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Daylight Saving Time Begins Sunday, March 11

Spring forward, or you'll be left behind. Remember to turn your clock forward on Sunday or you'll be late for work Monday morning.

At 2 a.m. on the morning of Sunday, March 11, we'll be springing our clocks forward—and losing an hour of the day, for daylight saving time.

Sunset will be an hour later, however.

We used to "spring forward" on the first Sunday in April, but a couple years ago, Congress changed the date—adding more daylight saving time to the calendar.

Instead of April to October, it now runs from March 11 to Nov. 4.

Around the world, about 75 countries and territories have at least one location that observes daylight saving time, according to TimeandDate.com. On the other hand, 164 don't observe the time change at all.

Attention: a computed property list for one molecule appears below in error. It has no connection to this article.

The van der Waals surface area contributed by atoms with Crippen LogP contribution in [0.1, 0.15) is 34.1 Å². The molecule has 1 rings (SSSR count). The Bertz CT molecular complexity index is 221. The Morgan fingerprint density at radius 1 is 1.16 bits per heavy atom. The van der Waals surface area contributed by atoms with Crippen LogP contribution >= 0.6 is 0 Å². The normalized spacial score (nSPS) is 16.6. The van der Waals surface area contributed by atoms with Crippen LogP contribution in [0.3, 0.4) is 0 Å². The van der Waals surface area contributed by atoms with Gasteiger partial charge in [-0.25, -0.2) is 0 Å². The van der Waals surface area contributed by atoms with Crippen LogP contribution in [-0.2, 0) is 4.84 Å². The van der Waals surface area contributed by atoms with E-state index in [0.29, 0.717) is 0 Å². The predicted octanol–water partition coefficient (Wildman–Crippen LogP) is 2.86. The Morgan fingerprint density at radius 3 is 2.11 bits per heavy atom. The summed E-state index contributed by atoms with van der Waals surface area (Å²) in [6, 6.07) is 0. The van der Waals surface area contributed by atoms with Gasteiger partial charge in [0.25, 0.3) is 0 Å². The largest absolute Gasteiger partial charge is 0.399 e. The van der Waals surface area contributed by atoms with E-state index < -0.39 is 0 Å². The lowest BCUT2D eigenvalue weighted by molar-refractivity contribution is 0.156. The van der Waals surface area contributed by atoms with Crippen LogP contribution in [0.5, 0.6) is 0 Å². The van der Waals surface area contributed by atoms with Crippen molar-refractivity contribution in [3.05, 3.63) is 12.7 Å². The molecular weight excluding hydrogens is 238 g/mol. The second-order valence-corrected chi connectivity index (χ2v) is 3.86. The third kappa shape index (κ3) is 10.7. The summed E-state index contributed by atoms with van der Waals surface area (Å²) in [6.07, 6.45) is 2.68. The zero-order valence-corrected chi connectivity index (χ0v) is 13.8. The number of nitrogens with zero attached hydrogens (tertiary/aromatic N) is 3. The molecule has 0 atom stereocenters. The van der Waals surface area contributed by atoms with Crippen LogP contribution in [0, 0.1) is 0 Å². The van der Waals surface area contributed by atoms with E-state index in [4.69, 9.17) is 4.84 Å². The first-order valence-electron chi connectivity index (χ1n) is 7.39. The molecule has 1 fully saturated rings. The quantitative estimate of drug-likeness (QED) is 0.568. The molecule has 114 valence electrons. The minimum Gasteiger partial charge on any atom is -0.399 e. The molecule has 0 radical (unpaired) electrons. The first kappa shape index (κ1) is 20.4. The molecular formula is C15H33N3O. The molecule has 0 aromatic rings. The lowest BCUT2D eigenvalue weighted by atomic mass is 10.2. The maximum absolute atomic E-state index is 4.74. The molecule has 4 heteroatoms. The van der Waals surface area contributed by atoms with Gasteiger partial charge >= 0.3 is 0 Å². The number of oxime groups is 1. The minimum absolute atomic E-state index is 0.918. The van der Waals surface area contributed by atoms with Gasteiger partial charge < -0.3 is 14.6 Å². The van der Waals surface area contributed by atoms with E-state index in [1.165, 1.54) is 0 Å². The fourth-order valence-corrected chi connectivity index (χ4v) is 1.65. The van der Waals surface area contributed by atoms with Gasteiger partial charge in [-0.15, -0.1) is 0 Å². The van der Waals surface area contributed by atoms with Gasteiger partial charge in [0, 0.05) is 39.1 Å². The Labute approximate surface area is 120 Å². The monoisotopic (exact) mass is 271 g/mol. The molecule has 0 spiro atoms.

Neither do Arizona, Hawaii, Puerto Rico and the U.S. Virgin Islands. 

Brief History:

According to the Huffington Post

Benjamin Franklin has been credited with the idea of daylight saving time, but Britain and Germany began using the concept in World War I to conserve energy, the Washington Post observes. The U.S. used daylight saving time for a brief time during the war, but it didn't become widely accepted in the States until after the second World War.

In 1966, the Uniform Time Act outlined that clocks should be set forward on the last Sunday in April and set back the last Sunday in October. That law was amended in 1986 to start daylight saving time on the first Sunday in April, though the new system wasn't implemented until 1987. The end date was not changed, however, and remained the last Sunday in October until 2006.

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